The euro’s rise is unsustainable as investment dwindles and countries in southern Europe struggle to revive growth and reduce unemployment, said Julian Callow, chief international economist at Barclays Plc. The euro, which traded as strong as $1.3117 today, should be at $1.15, Callow said in an interview on Bloomberg Radio’s “Surveillance” with Tom Keene and Michael McKee.
“We’re still in a significant fiscal contraction in the euro zone,” Callow said. “There’s still a lot of deleveraging in the private sector if you look at the figures for bank lending, which is contracting very sharply still in southern Europe. That goes hand in hand with an ongoing contraction in the investment cycle.”
The Eurozone economy will shrink 0.3% in 2013, marking the first back-to-back annual contraction since the single currency’s birth in 1999, the European Commission forecast last month. A report today showed the French unemployment rate rose to a 13-year high of 10.6% in the fourth quarter as companies eliminated tens of thousands of jobs to cope with a stalled economy.
Aggreko Plc jumped 10% in London, the most since 2008 on a closing basis, after the world’s largest provider of mobile power supplies reported higher annual profit and forecast “double digit” average revenue growth over the next five years. Adidas AG climbed 6.6% to a record as the second-largest sporting-goods maker forecast an increase in earnings.
Aviva Plc, the U.K.’s second-biggest insurer, plunged 13%, the most in almost four years, after cutting its second-half dividend by 44%. National Express Group Plc slid 11% as the rail and bus operator’s biggest investor, Elliott Advisors, sold a 9.9% stake.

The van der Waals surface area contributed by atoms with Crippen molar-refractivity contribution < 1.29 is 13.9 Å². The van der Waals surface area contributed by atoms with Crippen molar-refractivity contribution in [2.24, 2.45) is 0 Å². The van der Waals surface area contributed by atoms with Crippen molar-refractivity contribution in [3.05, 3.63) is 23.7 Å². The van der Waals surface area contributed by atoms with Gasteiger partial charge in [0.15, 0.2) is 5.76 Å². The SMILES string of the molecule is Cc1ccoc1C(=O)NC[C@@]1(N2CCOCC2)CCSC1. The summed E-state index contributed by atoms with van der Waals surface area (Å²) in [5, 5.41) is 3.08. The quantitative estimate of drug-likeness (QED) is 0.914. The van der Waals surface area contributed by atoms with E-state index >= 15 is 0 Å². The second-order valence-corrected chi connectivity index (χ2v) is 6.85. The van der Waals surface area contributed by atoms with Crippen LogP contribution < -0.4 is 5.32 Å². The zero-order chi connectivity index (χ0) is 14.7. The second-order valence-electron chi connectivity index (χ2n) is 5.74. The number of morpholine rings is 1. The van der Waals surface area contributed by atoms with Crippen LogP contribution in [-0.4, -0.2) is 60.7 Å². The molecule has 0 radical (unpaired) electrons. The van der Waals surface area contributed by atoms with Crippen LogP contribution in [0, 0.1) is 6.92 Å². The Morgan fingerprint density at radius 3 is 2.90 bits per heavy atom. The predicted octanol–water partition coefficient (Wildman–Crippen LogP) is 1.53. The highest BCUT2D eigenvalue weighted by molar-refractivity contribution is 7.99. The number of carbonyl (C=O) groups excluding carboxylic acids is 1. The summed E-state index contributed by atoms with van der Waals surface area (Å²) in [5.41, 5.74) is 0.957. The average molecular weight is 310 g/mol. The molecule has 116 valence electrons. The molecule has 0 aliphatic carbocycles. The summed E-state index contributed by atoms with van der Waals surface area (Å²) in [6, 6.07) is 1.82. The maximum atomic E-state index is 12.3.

Sugar, natural gas and lean hogs jumped more than 3% to lead gains in 20 of 24 commodities tracked by the S&P GSCI Index. Natural gas surged more than 3% after government data showed U.S. inventories fell by more than forecast last week as cold weather boosted demand.
The MSCI Asia Pacific Index of shares fell 0.3%, retreating from 19-month high reached yesterday, as Chinese and South Korean stocks slumped. The yen weakened after Bank of Japan’s Masaaki Shirakawa’s final meeting amid speculation his successor will expand monetary stimulus and debase the currency.
China’s exports probably grew 8.1% last month, slowing from January’s 25% gain, according to the median estimate of economists surveyed before tomorrow’s trade report. The Shanghai Composite Index slid 1 percent and South Korea’s KOSPI lost 0.8%, declining for the first time in three days.
The MSCI Emerging Markets Index slipped 0.1%. The Bovespa index advanced 1.5% today, adding to yesterday’s 3.6% rally, as companies owned by the Brazilian billionaire Eike Batista gained after he signed a financing arrangement with Grupo BTG Pactual. Shares on the Nairobi Securities Exchange jumped 0.9%, climbing for a sixth day. The counting of presidential votes continues in Kenya, with partial results showing Uhuru Kenyatta, a deputy prime minister, in the lead.
The South Korean won weakened against all 16 major peers except the yen. The UN Security Council voted unanimously to impose tougher sanctions on North Korea for conducting a nuclear test explosion in violation of its previous prohibition.